Afternoon of a Faun

Afternoon of a Faun

Afternoon of a Faun, in addition to being the name of a piece of music by Claude Debussy and the ballet created to go with it by Vaslav Nijinsky, is a biographical documentary about ballerina Tanaquil (Tanny) Le Clercq.

I know virtually nothing about ballet, and it’s not something I’ve ever really had any interest in. I’m pretty sure I’ve been to just one ballet in my life—I saw The Nutcracker a few years ago. It was OK. I think if I hadn’t been sitting so far back I probably would have gotten more out of it.

In other words, it’s not like I came to this documentary with a significant preexisting interest in the subject matter. Le Clercq is apparently a big deal in the ballet world; I had never heard of her. She was closely connected with two major figures in ballet: George Balanchine and Jerome Robbins. I had heard of Balanchine but not Robbins. I had heard of Nijinsky too, but I couldn’t have told you anything about Balanchine or Nijinsky beyond that they were ballet guys, and approximately when and where their careers took place.

The name Tanaquil Le Clercq sounds foreign certainly, and granted she was born in Paris, but basically she’s American, the story is set mostly in America, and the movie’s in English—no subtitles.

I appreciate the way the film is put together. It’s nothing all that unusual or fancy, but that’s a good part of why I like it. It’s straightforward rather than artsy and obscure. I gather there isn’t a huge amount of available footage from her life and career, but it makes good use of what there is, along with relevant still photos and other visuals. Several people who knew her well and worked with her are interviewed on camera. Various letters written by her and to her are read in voiceovers. All this material is woven together quite well.

Ballet is apparently like certain sports, where you almost have to start young and pursue it obsessively to have any chance of making it to the top, and that in turn requires having arguably abusive parents pushing you and molding you, since little kids will rarely if ever devote themselves to something to that extreme if left to their own devices. (Basically everything I say here about the ballet world and these specific people I got from the film, or inferred from the film.)

Born in 1929, Tanny was raised by one of these “ballet mothers.” One of the interviewees says she isn’t sure if her parents were formally divorced, but in any case her father was only in the picture infrequently, so she was almost entirely brought up by her strong-willed mother.

Balanchine, who was already a big shot ballet guy, discovered her when she was 14. According to the well-known story, which the interviewees admit might be embellished a bit but who knows, he came upon her in the hallway outside a ballet class and asked her why she wasn’t in class. She told him she’d been thrown out. He saw a feistiness in her that appealed to him, and took a personal interest in her and her development.

Balanchine evidently had a pattern of entering into romantic involvements, sometimes culminating in marriage, with his top dancers. Not so much just trying to get into their pants and have a quick fling with them all, but a handful of fairly long, serious relationships, where he’d fall in love, they’d be together for years or a decade or more, and then the relationship would grow stale or whatever and a new girl would get his attention and he’d move on.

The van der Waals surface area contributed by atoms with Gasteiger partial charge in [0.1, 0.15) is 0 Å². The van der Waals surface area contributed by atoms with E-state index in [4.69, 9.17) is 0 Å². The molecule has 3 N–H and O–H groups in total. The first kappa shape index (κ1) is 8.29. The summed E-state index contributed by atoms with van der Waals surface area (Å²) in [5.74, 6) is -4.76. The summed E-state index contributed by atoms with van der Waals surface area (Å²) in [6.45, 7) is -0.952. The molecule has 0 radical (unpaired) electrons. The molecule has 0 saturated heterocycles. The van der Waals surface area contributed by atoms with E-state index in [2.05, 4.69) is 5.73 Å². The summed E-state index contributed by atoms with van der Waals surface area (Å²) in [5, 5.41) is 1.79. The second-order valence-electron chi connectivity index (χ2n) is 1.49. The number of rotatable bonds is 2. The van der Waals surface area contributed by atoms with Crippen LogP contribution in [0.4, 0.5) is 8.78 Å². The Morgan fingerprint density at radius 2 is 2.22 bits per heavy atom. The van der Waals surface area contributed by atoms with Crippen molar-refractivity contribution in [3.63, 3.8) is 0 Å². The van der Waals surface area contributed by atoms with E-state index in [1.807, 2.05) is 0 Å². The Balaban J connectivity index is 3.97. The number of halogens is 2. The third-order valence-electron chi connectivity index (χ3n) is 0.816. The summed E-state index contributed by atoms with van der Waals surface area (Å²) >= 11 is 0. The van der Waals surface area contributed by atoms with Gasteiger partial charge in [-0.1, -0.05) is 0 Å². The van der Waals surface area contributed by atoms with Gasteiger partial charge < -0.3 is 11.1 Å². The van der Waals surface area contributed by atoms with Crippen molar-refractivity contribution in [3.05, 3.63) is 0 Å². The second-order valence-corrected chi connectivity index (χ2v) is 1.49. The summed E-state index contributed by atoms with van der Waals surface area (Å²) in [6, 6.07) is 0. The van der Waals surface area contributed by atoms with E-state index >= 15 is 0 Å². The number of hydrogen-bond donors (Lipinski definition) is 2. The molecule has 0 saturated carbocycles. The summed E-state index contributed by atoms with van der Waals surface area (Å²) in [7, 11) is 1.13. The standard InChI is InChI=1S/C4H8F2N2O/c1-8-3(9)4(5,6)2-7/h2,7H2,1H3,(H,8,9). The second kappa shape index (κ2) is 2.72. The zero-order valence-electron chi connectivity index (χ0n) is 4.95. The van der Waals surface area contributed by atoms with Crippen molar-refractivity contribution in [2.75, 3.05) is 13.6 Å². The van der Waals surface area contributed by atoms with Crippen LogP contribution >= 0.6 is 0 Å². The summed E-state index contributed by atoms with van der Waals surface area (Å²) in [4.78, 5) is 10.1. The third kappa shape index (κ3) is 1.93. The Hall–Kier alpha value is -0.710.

Tanny eventually became one of those, maybe the most serious, longest lasting of all. He was about 25 years her senior.

The film opens with footage of her in a performance (of Afternoon of a Faun, appropriately enough). In this and the other performance footage, especially where she has elaborate outfits on and such, I wasn’t all that taken with her looks—facially I’m thinking of especially. Some of it is one of those time or fashion-relative things, where just the style of the hair or make-up or whatever looks old fashion and so subconsciously one associates the person more with one’s mom or grandmother rather than a hot girl, and some of it is that I’m typically not blown away by over-the-top costumes, even, like, with contemporary pop stars—maybe it just seems kind of phony to me, or makes the person seem like someone you could never really connect with because they’re of some other lifestyle if not some other category of being.

But then they show photos of the young Tanny as a regular person, just a civilian with her hair down and not much make-up and not an artificial facial expression chosen to fit some artistic role, and I immediately was like, “Oh, she’s really pretty!” like a pleasant surprise. Add to that that she was quite tall—I’m a sucker for tall women—and I’d say she was pretty hot stuff.

It may be that most people are the opposite, that they’d say that when she’s all dolled up for some ballet part that that’s her peak beauty, that’s when she’s some kind of ideal woman. But all-in-all I found her especially appealing just as herself.

Speaking of the height, an interesting thing mentioned in the movie is that prior to her time, ballet dancers tended to be more short and squat. I think we now think of ballerinas as tall and angular, but apparently that’s at least in part because Balanchine chose to feature women of that physical type, like Tanny.

Tanny’s career is notable for two main reasons. One is that she reached a certain superstar level, where evidently she’s considered one of the great ballerinas of all time. The other is that that career, that excellence, was abruptly cut short by polio when she was only 27.

The story is a reminder of just what a huge deal polio was, I mean psychologically, socially. It’s one of those things like leprosy or the black plague that attains a certain level of terror and dread, almost a kind of symbol of evil or mortality. In the time since the defeat of polio, cancer’s maybe the closest thing to that. Perhaps AIDS.